Engaging an interim leader grants the necessary time to select the most suitable leader for the unit, rather than hastily appointing one out of sheer urgency. Making an incorrect choice for a permanent leader can have enduring repercussions for the hospital, staff, and patients, underscoring the critical importance of getting the selection right. Employing an interim solution enables the organization to thoroughly evaluate and choose the ideal candidate. Once this candidate is identified and brought on board, a transitional period becomes crucial to smoothly shift the now well-functioning department under the purview of the new director. This transition period facilitates proper onboarding, orientation attendance, and gradual assumption of responsibilities, ensuring the new leader’s success and mitigating the challenges of the transition.

Recruiting experienced and qualified nurse leaders, particularly in certain geographical regions, poses a significant challenge. While considering a novice leader might be an option for some organizations, this decision comes with its own set of challenges. These challenges can be both professional and personal. Novice leaders may require strong coaching and mentoring which makes it even more important to turn over a well operating emergency department.

Interim leadership cost considerations
The costs associated with employing an interim leader, although higher than the permanent leader’s salary, can yield various organizational benefits. Neglected oversight of key performance indicators (e.g., patients leaving without being seen) and escalating unit costs (such as overtime utilization and unmet productivity targets) can lead to lost revenue opportunities and financial strain. Conservative estimates reveal that replacing staff nurses incurs costs ranging from $92,000 for medical-surgical nurses to $145,000 for specialized nurses (ICU, ED).4 The expense of replacing a nurse manager is reported to be between 75% and 125% of their annual salary, and quantifying the costs of retaining an unsuitable manager is even more complex. Although the investment in hiring the right candidate is substantial, the costs of selecting the wrong individual can have significant and lasting effects on the organization. Ensuring the recruitment of the best-suited candidate is imperative for the long- term success of the unit and the delivery of optimal patient care.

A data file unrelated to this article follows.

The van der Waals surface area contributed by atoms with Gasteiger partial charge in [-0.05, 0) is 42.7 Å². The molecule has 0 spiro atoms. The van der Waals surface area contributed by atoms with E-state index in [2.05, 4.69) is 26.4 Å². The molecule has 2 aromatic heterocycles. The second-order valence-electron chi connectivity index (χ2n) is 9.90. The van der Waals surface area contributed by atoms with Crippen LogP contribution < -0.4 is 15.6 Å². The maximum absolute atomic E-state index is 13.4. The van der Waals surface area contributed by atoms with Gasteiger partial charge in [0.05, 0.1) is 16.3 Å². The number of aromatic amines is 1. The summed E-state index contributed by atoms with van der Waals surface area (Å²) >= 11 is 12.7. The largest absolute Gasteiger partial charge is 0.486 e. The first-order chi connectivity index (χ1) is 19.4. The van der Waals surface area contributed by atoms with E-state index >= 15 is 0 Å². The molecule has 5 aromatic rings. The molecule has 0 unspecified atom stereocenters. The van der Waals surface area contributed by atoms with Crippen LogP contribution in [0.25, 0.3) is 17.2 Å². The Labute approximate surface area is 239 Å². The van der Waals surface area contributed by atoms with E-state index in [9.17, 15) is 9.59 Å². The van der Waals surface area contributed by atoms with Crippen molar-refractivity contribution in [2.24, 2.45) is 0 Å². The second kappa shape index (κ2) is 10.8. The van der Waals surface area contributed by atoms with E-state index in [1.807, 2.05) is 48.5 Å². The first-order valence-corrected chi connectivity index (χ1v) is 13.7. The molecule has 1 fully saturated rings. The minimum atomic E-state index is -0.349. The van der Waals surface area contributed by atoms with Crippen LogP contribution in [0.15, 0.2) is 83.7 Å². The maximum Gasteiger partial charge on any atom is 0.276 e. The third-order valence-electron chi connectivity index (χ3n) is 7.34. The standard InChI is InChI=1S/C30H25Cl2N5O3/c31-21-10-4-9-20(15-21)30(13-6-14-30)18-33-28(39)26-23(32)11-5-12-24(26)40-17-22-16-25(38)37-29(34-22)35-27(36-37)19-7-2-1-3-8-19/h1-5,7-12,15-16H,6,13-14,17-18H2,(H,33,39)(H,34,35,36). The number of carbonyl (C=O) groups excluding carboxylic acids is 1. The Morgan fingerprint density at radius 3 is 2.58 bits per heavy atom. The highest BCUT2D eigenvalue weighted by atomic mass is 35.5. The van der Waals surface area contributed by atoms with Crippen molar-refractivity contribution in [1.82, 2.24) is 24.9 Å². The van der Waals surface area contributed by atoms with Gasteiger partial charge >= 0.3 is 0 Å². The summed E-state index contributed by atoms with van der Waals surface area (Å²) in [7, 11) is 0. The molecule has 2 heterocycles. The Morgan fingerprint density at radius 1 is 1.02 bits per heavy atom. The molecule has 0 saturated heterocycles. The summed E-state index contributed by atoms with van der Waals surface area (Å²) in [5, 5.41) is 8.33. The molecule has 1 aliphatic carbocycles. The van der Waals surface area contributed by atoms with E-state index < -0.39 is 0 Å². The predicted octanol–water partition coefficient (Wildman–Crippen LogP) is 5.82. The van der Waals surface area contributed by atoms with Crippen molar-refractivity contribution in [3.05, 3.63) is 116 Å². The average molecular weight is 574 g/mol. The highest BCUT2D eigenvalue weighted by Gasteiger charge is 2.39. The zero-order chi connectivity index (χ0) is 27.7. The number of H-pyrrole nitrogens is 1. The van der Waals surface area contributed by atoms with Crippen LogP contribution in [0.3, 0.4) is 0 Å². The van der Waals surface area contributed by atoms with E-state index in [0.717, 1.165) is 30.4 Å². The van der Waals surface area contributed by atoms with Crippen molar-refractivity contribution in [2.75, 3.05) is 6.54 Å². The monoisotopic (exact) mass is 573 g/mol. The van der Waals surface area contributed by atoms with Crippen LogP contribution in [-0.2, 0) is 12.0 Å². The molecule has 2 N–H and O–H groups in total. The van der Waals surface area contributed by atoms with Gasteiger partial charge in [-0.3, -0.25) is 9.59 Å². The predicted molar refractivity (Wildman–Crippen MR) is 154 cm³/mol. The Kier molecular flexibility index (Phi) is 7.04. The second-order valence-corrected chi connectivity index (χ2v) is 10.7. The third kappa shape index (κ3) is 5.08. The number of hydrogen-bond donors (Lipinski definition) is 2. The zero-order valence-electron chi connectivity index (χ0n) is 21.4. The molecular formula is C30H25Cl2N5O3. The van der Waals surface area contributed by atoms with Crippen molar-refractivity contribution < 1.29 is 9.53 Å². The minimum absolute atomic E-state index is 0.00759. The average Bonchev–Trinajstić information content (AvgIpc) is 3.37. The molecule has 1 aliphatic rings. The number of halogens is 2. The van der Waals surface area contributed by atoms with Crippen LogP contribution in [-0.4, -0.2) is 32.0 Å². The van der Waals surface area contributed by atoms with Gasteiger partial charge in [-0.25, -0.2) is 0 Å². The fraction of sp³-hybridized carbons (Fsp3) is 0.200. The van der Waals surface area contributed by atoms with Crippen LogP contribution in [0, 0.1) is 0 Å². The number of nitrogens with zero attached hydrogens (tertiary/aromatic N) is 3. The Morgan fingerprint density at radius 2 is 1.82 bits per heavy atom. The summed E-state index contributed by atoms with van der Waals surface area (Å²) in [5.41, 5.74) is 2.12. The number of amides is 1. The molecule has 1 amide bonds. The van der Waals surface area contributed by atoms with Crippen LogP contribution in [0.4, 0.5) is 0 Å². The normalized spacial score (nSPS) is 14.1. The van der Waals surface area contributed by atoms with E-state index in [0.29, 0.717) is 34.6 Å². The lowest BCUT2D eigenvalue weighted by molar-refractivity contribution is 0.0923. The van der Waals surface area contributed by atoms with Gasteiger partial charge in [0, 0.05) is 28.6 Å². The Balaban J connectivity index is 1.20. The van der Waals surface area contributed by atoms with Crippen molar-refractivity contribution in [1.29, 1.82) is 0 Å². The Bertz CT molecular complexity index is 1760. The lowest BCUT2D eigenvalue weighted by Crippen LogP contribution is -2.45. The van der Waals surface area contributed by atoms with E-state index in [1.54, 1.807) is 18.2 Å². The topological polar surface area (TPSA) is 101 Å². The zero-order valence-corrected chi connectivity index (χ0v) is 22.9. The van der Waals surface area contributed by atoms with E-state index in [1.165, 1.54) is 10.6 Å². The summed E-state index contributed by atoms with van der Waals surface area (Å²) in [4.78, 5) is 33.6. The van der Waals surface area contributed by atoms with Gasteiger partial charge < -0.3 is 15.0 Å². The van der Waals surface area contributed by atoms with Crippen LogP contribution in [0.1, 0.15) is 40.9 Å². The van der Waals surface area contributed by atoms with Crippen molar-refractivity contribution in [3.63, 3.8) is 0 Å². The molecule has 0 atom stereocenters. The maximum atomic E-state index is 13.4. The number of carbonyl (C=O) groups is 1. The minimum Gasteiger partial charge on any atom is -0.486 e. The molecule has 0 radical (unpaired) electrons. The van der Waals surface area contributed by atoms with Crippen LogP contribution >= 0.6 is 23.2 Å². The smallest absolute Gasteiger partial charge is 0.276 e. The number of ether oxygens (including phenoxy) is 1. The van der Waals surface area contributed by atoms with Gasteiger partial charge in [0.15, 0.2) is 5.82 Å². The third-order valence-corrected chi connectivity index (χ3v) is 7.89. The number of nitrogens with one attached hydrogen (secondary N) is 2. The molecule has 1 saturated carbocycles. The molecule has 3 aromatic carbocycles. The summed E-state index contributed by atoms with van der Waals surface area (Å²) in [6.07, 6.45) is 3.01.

Numerous experts have advocated for comprehensive succession planning, which often stands as the most effective means of addressing leadership vacancies. Fewer than 7% of healthcare organizations have a formal nurse manager succession plan in place for nurse manager positions.5 However, when a clear succession plan is absent, interim leadership emerges as a viable and overall cost-effective solution to sustaining and enhancing nursing units. It provides a quantifiable return on investment while affording the organization the time required to locate and transition a permanent leader seamlessly into their role.

1Robert Wood Johnston Foundation. (2011). The Future of Nursing: Leading Change, Advancing Health. Retrieved from NCBI:
2Titzer, J., Phillips, T., Tooley, S., Hall, N., & Sirey, M. (2013). Nurse Manager Succession Planning: Synthesis of the evidence. Journal of Nursing Manger, 971-979.
3Snavely, T. (2016). A brief economic analysis of the looming nursing shortage in the United States. Nursing Economics, 98-100.
4Philips, T., Evans, J., Tooley, S., & Shirey, M. (2018). Nurse manager succession planing: A cost-benefit analysis. Journal of Nursing Management, 238-243.
5Kerfoot, K. (2022). The importance of Nurse Manager Succession Planning. Managed Healthcare Executive, August 26, 2022 /